A quick end to the school strike?
The teachers are replacing the port workers in the public's mind as the "official, serial national strikers," whom everyone is sick of and hates.
The Secondary School Teachers' Association (SSTT) striking high schools and half of the junior high schools is threatening that the strike could go on for weeks or even months. The teachers are replacing the port workers in the public's mind as the "official, serial national strikers," whom everyone is sick of and hates.
If I may prophesize: The strike will not last for long.
The two sides are interested in ending the crisis quickly.
The government sees the schools as an essential public service, and the teachers do not receive salaries while on strike and are scared of parents organizing alternative arrangements, at least in better-off areas.
But before we accuse the teachers of pulling the trigger on the strike weapon too quickly, let's put things into proportion.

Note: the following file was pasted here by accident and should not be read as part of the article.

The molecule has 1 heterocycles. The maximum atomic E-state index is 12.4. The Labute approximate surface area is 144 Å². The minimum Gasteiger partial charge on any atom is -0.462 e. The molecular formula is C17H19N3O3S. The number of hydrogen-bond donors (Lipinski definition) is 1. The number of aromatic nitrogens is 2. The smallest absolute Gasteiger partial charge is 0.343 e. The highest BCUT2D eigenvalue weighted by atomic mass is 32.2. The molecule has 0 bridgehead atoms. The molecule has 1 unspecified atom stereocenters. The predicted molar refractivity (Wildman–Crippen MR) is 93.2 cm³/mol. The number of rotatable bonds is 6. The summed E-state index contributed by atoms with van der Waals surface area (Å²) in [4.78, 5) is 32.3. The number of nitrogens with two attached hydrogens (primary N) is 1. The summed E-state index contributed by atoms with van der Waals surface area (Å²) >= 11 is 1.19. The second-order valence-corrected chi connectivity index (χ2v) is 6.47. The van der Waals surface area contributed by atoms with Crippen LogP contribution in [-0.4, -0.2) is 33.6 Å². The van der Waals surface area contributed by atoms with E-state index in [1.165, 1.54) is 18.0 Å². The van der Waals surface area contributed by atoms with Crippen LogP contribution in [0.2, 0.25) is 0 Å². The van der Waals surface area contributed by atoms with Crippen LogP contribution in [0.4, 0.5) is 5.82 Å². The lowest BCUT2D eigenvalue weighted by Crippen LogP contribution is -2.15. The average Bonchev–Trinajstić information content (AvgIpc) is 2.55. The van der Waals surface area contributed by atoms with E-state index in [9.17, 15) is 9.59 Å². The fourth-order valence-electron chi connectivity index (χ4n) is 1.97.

Last year the teachers concentrated their efforts on sporadic, specific battles and not on a nationwide strike. One time they closed the schools in the North, another time in Tel Aviv and on a different day in Jerusalem.
Considering that the situation of Israeli teachers is so poor - along with that of the entire educational system - their fight seemed awfully mild.
The average salary for a beginning teacher is less than NIS 5,000 a month. After 10 years of experience, it does not even reach NIS 6,000 - 25 percent below the average wage.
How are parents and students supposed to relate to teachers who receive such miserable pay? It is no wonder that the status of Israeli teachers is among the lowest in the Western world.
The secondary school teachers strike is very annoying: Teenagers are wandering around doing nothing, filling up the malls and beaches. The preparations for the matriculation exams for 12th graders may also be postponed.
But this strike is also different. The port workers are striking, demanding salaries of NIS 15,000 or 20,000 a month, or they are fighting for bonuses and nepotism in hiring at the ports.
The teachers are out on strike for a few shekels, not for bonuses or overtime. They want a small rise in their insulting salaries and an improvement in their eroded reputations. They certainly are not fighting to have their relatives hired by the Education Ministry.
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